Growing Confidence in Online Art Buyers 

Though some art buyers remain hesitant of buying art online, those who already purchase art online have been buying more art in the past year. 65% of existing online art buyers have bought more than one piece of art in the last year, which increased from 63% the year before. Half of existing online art buyers said that they would buy even more art and collectibles in the coming year, which is also an increase from the previous year.



What Does This Mean for Artists?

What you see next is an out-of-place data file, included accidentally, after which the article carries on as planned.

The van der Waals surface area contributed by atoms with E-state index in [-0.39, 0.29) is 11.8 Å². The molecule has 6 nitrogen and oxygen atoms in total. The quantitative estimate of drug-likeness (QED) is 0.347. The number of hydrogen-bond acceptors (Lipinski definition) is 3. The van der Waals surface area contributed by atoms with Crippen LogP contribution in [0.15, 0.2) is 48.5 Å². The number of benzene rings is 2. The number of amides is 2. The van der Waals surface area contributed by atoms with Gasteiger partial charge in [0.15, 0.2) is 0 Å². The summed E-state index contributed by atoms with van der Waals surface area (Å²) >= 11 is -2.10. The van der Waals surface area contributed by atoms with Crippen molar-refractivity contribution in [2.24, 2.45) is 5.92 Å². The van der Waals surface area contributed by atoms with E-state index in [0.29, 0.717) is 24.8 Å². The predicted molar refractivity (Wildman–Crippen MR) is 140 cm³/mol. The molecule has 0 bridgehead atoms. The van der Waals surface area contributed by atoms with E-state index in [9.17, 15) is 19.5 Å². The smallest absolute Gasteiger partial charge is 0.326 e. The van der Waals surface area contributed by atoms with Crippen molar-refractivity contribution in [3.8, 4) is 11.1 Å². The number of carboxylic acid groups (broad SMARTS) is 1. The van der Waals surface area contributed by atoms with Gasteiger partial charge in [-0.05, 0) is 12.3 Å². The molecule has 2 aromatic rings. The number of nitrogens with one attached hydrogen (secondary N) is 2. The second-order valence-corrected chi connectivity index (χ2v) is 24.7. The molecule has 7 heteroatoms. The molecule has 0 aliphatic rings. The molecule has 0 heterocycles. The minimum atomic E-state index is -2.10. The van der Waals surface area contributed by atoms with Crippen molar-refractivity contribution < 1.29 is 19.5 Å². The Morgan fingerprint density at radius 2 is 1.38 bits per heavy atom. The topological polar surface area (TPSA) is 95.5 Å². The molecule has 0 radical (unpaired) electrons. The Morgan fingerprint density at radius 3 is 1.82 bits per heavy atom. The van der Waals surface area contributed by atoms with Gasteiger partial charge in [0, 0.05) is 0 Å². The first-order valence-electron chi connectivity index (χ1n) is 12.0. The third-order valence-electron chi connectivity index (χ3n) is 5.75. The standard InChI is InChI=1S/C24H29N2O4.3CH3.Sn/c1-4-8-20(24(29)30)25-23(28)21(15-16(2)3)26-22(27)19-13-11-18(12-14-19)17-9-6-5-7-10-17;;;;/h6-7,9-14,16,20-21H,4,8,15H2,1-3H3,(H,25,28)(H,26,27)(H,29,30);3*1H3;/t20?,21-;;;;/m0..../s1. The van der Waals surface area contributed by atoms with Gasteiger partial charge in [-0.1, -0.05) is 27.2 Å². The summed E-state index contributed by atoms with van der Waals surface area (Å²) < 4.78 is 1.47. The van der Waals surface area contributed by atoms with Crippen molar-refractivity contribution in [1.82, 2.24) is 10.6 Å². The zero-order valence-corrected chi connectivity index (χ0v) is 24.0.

How does this affect you as an artist? The growing online art market is not only changing how people buy art, but how artists market and sell their art. Artists no longer need to rely on traditional galleries and auction houses as the only resource to sell your work. Now, you can take charge of your own career using the growing platform of online art trade. Becoming an entrepreneur for your art is the new key to success in this rapidly changing environment. Marketing your work through social media platforms, such as Instagram and Facebook, is a powerful and effective way to curate your own brand and gain exposure to potential buyers and galleries. Entrepreneurial development programs, such as Visual Arts Reimagined are specifically designed to help artists thrive in this new age, supporting young artists to launch their career using an innovative and nontraditional approach. Through helping develop business and leadership skills and a supportive environment of creative and business professionals, Visual Arts Reimagined gives artists the tools they need to succeed in the modern art world.